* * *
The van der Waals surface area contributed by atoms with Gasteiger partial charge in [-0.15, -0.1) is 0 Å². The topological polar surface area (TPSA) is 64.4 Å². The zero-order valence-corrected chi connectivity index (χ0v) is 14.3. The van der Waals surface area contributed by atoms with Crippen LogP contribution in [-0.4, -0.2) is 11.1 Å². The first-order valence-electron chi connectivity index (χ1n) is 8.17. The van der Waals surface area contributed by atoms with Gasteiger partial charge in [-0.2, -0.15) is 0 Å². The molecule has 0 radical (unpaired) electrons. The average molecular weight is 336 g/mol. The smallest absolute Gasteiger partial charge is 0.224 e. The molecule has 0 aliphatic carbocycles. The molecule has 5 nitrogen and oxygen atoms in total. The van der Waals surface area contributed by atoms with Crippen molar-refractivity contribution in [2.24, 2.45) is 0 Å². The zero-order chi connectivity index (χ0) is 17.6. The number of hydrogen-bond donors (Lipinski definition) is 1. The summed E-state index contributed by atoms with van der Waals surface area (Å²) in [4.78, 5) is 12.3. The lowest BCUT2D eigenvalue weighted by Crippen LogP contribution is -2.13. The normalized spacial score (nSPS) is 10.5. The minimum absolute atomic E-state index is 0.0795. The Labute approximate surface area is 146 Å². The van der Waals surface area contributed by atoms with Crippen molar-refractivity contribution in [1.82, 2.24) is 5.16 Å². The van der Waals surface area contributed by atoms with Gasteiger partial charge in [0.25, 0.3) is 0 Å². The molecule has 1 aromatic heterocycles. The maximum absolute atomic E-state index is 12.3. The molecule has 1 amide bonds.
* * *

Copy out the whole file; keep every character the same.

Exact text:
The van der Waals surface area contributed by atoms with Gasteiger partial charge in [-0.15, -0.1) is 0 Å². The topological polar surface area (TPSA) is 64.4 Å². The zero-order valence-corrected chi connectivity index (χ0v) is 14.3. The van der Waals surface area contributed by atoms with Crippen LogP contribution in [-0.4, -0.2) is 11.1 Å². The first-order valence-electron chi connectivity index (χ1n) is 8.17. The van der Waals surface area contributed by atoms with Gasteiger partial charge in [-0.2, -0.15) is 0 Å². The molecule has 0 radical (unpaired) electrons. The average molecular weight is 336 g/mol. The smallest absolute Gasteiger partial charge is 0.224 e. The molecule has 0 aliphatic carbocycles. The molecule has 5 nitrogen and oxygen atoms in total. The van der Waals surface area contributed by atoms with Crippen molar-refractivity contribution in [2.24, 2.45) is 0 Å². The zero-order chi connectivity index (χ0) is 17.6. The number of hydrogen-bond donors (Lipinski definition) is 1. The summed E-state index contributed by atoms with van der Waals surface area (Å²) in [4.78, 5) is 12.3. The lowest BCUT2D eigenvalue weighted by Crippen LogP contribution is -2.13. The normalized spacial score (nSPS) is 10.5. The minimum absolute atomic E-state index is 0.0795. The Labute approximate surface area is 146 Å². The van der Waals surface area contributed by atoms with Crippen molar-refractivity contribution in [1.82, 2.24) is 5.16 Å². The van der Waals surface area contributed by atoms with Gasteiger partial charge in [0.25, 0.3) is 0 Å². The molecule has 1 aromatic heterocycles. The maximum absolute atomic E-state index is 12.3. The molecule has 1 amide bonds.